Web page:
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Jan 15, 2010 03:33 PM

Looking for NM ground chile in Phoenix

Hi -- I live in Canada, but am going to Phoenix for a brief visit in Feb. Usually get ground NM red chile (Hatch and Chimayo) by mail, or when I go there for a visit. But sadly don't have time this trip to make it over to NM. Is there anywhere in Phoenix to buy it? Thanks so much!

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  1. Try Penzey's Spices on Hayden south of Indian School in Scottsdale. Hatch and Chimayo are places rather than types of chile so you won't find that per se. What you will find are about 20 different chiles and blends and a couple of the hotter varieties are vey simllar to what is referred to as "Hatch Chiles."

    1. Just go to this place, 6-7 locations in Phoenix, You'll be in Paridiso Mexicano. If you are driving youwill certainly load up on all kinds of stuff at this place.

      2 Replies
      1. re: mrbigshotno.1

        Great suggestion. They won't have Hatch chile powder either but Paridiso Mexicano is correct. Go there for lunch but be sure and tour the interior perimeter of the store before making your decision. They are all pretty much the same but I like the mother ship at 16th and Roosevelt for some reason.

        1. re: Poerz

          Actually you can probably get it at Ranch, but also any Food City store in the dried spices section (often in the produce section). I don't think it's labeled as Hatch, but there's definitely ground New Mexico chile in addition to other ground red chiles. Is it Hatch-specific? I'm not sure, but there's definitely a distinct NM variety of dried stuff, plus I believe they also have frozen Hatch red and green sauces in little tubs as well - should you want to grab some on the way to the airport.

      2. Thanks a lot for your suggestions! Sounds like I'll have some fun exploring!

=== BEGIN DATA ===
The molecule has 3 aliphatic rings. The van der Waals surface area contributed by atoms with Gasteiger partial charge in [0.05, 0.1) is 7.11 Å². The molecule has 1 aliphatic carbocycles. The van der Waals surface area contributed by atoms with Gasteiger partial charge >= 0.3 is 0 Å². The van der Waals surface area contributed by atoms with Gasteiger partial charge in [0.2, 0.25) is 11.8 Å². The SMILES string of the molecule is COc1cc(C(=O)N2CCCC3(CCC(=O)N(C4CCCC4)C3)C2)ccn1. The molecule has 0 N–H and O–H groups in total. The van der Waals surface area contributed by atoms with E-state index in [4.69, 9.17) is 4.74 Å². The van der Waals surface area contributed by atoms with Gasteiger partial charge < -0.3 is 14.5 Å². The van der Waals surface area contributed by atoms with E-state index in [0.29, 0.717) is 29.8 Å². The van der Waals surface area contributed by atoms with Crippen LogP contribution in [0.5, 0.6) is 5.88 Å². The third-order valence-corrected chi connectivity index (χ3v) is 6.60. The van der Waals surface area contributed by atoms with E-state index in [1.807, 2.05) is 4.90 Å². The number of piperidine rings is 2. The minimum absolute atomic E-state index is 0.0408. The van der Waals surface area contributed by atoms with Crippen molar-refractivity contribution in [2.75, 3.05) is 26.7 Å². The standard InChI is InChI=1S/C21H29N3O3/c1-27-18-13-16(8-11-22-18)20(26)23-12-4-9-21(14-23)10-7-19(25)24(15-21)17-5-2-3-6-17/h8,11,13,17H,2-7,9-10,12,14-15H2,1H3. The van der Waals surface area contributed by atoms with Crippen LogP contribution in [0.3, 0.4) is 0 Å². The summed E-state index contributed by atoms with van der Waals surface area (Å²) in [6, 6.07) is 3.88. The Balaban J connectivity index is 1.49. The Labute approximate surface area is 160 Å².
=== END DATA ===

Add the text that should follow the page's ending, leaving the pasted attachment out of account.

1. Look for Santa Cruz Chile and Spice Company brand at Basha's or Food City,I think they both carry it. It is made in Santa Cruz Az. and is a great product.It comes in powder or paste,I prefer the paste but both are good.

          5 Replies
          1. re: twodogs

            I like to cook down a nice big chuck roast with SC chile paste with beef stock and a little garlic, makes great tacos, machaca, whatever. Their little store on the old Nogales highway in Tumacacori is real old time Arizona I remember as a kid.

            1. re: mrbigshotno.1

     I guess I should have included this link to their website.I haven't been to their store in Santa Cruz for 5 or 6 years but I remember it being a great little place to look around and take in the aromas of fresh chile.

              1. re: mrbigshotno.1

                I had a chuck roast in my freezer, and ended up doing something like this. I was hoping I'd wind up with something like the red chile you get at Carolina's or the red chile stew at the Fry Bread House. It turned out good, but, not quite as good as what these restaurants serve.

                My roast was very lean, grass-fed, from a Double-Check Ranch share. I used El Guapo dried New Mexican Chile pods from Basha's. Safeway had the same brand. I followed this recipe, except I didn't drain any fat or attempt to remove connective tissue. The beef was very tender, and I'm glad I didn't bother to spend too much time on prep.

                I don't know what I'm missing, here. Maybe it just something stupid, like more salt. Any tips would be appreciated. Thanks!

                1. re: johnseberg

                  I'd throw a Tablespoon of ground cumin in there.

                  1. re: mrbigshotno.1

                    John: I also add cumin (and garlic and Mexican oregano) when I puree the chilies. Before pureeing, I soak the chiles after I've toasted them in a cast-iron skillet until softened.

            2. Native Seeds/SEARCH often carries powdered Hatch chile (both red and green). A visit to their brick-and-mortar store in Tucson might not be in the cards for you this time around, but they also sell chile through their mail-order catalog and online:


              Even though I'm a proud supporter of NS/S, I confess that usually just buy whole NM chile pods (of unknown provenance) at local supermarkets and process them as needed in an old electric blade-type coffee grinder that I use as my spice mill.